If you’re among the millions of people who have a data plan through one of the traditional wireless carriers, you’ve probably heard about Verizon’s new shared-data plans that take effect on 6/28. After years of focusing its business—and profits—on voice-based plans, Verizon (likely to be followed by AT&T) is changing course to focus on the data services of the myriad mobile devices that have become so critical to how many of us access the content, applications and services we use for work and entertainment.
Make no mistake about it: this isn’t just a simple overhaul of Verizon’s pricing plans, but rather part of an industry-wide shift related to the changing nature of content and connectivity. That shift is what drives us at Macheen, too—but as I’ll explain in a minute, we have a very different idea for how connectivity needs to change as a result.
At first blush, it’s tempting to applaud Verizon for seemingly making life easier for customers who are increasingly using mobile devices to access data in the cloud. On the surface, Verizon’s new framework essentially reverses the proportion of voice and data charges (Verizon has published a pricing matrix to help customers understand the changes). As a result, approximately two-thirds of subscribers’ bills will come from data service—shared across as many as 10 devices on a single account—that covers activities like email, streaming music and video, or surfing the Web. The rest will come from voice and text fees. This sounds like it would be a boon for most consumers who want to attach phones, tablets and laptops to Verizon’s network.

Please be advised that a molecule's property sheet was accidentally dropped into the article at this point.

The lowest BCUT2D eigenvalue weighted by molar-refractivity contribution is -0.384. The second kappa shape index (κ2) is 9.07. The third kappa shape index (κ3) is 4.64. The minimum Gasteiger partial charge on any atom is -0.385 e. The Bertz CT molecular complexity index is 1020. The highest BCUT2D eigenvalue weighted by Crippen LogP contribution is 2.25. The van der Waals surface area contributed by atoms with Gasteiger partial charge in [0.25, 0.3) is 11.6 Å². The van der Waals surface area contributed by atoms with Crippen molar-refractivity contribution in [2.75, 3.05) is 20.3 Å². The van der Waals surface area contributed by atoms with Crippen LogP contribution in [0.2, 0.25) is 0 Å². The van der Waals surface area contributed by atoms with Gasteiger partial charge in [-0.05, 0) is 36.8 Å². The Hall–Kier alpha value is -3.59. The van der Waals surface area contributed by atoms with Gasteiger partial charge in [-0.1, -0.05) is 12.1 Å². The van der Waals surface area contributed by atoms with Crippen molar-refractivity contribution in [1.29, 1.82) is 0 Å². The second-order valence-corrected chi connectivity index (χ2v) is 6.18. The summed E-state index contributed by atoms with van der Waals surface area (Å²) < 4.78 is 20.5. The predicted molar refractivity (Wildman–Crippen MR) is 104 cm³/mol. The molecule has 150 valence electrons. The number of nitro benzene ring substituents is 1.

But is it?
Dig a little deeper and what you find is that most users are likely to see their costs increase as they are presented with fewer options to tailor services that fit their individual needs.
The reason is simple: in its drive to increase the adoption of data-heavy plans, Verizon is scrapping its least expensive voice and text messaging plans in favor of unlimited packages with varying tiers of data services attached. Under the new framework, Verizon will charge a flat fee for unlimited voice and text messaging, depending on the device. To be fair, the new plans do have advantages for some users—but only if they’re already paying for unlimited voice and text service. The problem is that, fundamentally, Verizon is trying to get everyone to pay for the buffet even though they may want a la carte.
In my mind, Galen Gruman over at InfoWorld gets it right when he says, “it’s not fair to charge us more, or even the same, for services we use less…” Sure, some people may be okay with getting unlimited access to voice and text messages but wouldn’t it make more sense to let people have the exact services they want and charge them appropriately?
When you really dig into it, you see that under Verizon’s new plan, customers get a bunch of bundled services they may not even need—a super-sized plan designed to increase fees. It would be one thing if Verizon’s “Share Everything” plan was just a new option alongside the existing pricing model, but it’s a wholesale replacement that restricts the options for customers. We recognize there is a technical barrier unpinning the industry’s ability to deliver narrower services at a right-sized but profitable price. It should not be about super-sized bandwidth but about the apportioning of bandwidth and charging for value. That is what drives us at Macheen, where we enable our enrollment partners such as Dell and Lenovo to give their users more choice to right-size end-customer services according to need.